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Clinton finds mojo in attacking Fiorina’s paid leave position; defending Planned Parenthood

·Political correspondent
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“I’m sick of it!” Democratic presidential frontrunner Hillary Clinton passionately declared near the final minutes of Tuesday night’s debate, calling out Republicans on what she deemed as their “big government” hypocrisy when it comes to women’s health care.

It was perhaps the defining moment of the first Democratic debate for Clinton, who for two minutes shed her usual cautious talking points and level cadence and instead decided to get mad.

CNN moderator Dana Bash asked Clinton what she thought of GOP candidate Carly Fiorina — the only other woman in the combined presidential field — claiming that small businesses would be hurt by federal policies encouraging more generous paid family leave.

“This is typical Republican scare tactics. We can design a system … that does not put the burden on small business,” Clinton began, pointing to the success of Fiorina’s home state of California’s laws on the issue.

Then Clinton took a turn toward the personal, and not in the way that seemed forced earlier in the debate, when she would shoehorn references to her new grandmother status or her gender into responses where those reminders were less than necessary.

Slideshow: First Democratic debate >>>

“I remember as a young mother having a baby wake up who was sick, and I’m supposed to be in court because I was practicing law. I know what it is like. And I think we need to recognize the incredible challenges that so many parents [have], particularly working moms,” Clinton said. “We need to get a consensus through this campaign, which is why I’m talking about it everywhere I go and we need to join the rest of the advanced world in having it.”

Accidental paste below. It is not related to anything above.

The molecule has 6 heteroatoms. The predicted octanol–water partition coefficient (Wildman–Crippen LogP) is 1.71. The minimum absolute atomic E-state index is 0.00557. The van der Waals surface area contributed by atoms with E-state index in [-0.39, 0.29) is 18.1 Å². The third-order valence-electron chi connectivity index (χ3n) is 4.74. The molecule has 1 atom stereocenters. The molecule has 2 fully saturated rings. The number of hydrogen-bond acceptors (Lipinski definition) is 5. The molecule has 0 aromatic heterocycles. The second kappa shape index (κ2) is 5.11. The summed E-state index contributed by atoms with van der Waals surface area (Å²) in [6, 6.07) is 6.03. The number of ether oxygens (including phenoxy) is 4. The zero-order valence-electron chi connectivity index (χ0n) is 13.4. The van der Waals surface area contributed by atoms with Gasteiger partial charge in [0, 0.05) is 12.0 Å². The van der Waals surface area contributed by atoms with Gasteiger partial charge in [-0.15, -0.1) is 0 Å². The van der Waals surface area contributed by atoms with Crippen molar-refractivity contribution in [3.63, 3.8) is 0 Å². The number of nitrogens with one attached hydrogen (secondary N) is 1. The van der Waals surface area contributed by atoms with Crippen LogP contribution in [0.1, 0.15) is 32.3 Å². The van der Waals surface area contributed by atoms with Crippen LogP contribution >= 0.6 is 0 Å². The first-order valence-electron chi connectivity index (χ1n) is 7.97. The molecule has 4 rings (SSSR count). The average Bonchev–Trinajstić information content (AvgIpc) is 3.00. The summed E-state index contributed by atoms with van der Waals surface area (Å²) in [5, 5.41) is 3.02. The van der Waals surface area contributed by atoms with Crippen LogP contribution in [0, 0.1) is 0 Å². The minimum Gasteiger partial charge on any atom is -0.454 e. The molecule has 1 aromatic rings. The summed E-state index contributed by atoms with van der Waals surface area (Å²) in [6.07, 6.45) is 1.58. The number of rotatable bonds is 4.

Had her response ended there, it might have still been one of her strongest moments of a two-and-a-half-hour long slog of a debate.

But it was her conclusion on this issue that lent itself to a more coherent narrative for her overall argument Tuesday night, a crescendo of attacking a Republican Party that has for decades made a ritual out of attacking her, and that has lambasted the Obama administration to which she is so closely tied for espousing too much “big government.”

“When people say that it’s always the Republicans or their sympathizers who say you can’t have paid leave, you can’t provide health care — they don’t mind having government interfere with a woman’s right to choose or to try to take down Planned Parenthood,” Clinton said to mounting applause. “They’re fine with big government when it comes to that. I’m sick of it!”

“We should not be paralyzed by the Republicans and their constant refrain of ‘big government this, big government that’ except for what they want to impose on the American people,” Clinton said.

Congressional Republicans are currently investigating Planned Parenthood and have vowed to eliminate the group’s federal funds in upcoming budget fights.

Meanwhile, Clinton has struggled to secure support from female voters in her historic bid to become the first woman U.S. president. Though she emphasized multiple times the groundbreaking nature of her potential candidacy, her discussion of Planned Parenthood and women’s health issues underscored just how important rallying female voters could be in building back momentum that has fizzled over the summer as opponent Bernie Sanders gained traction.

Sanders has been out front on the parental leave issue and forced the Democratic field’s hand on embracing it as a policy touchstone, but Clinton’s embrace of it seems to be working to her advantage.

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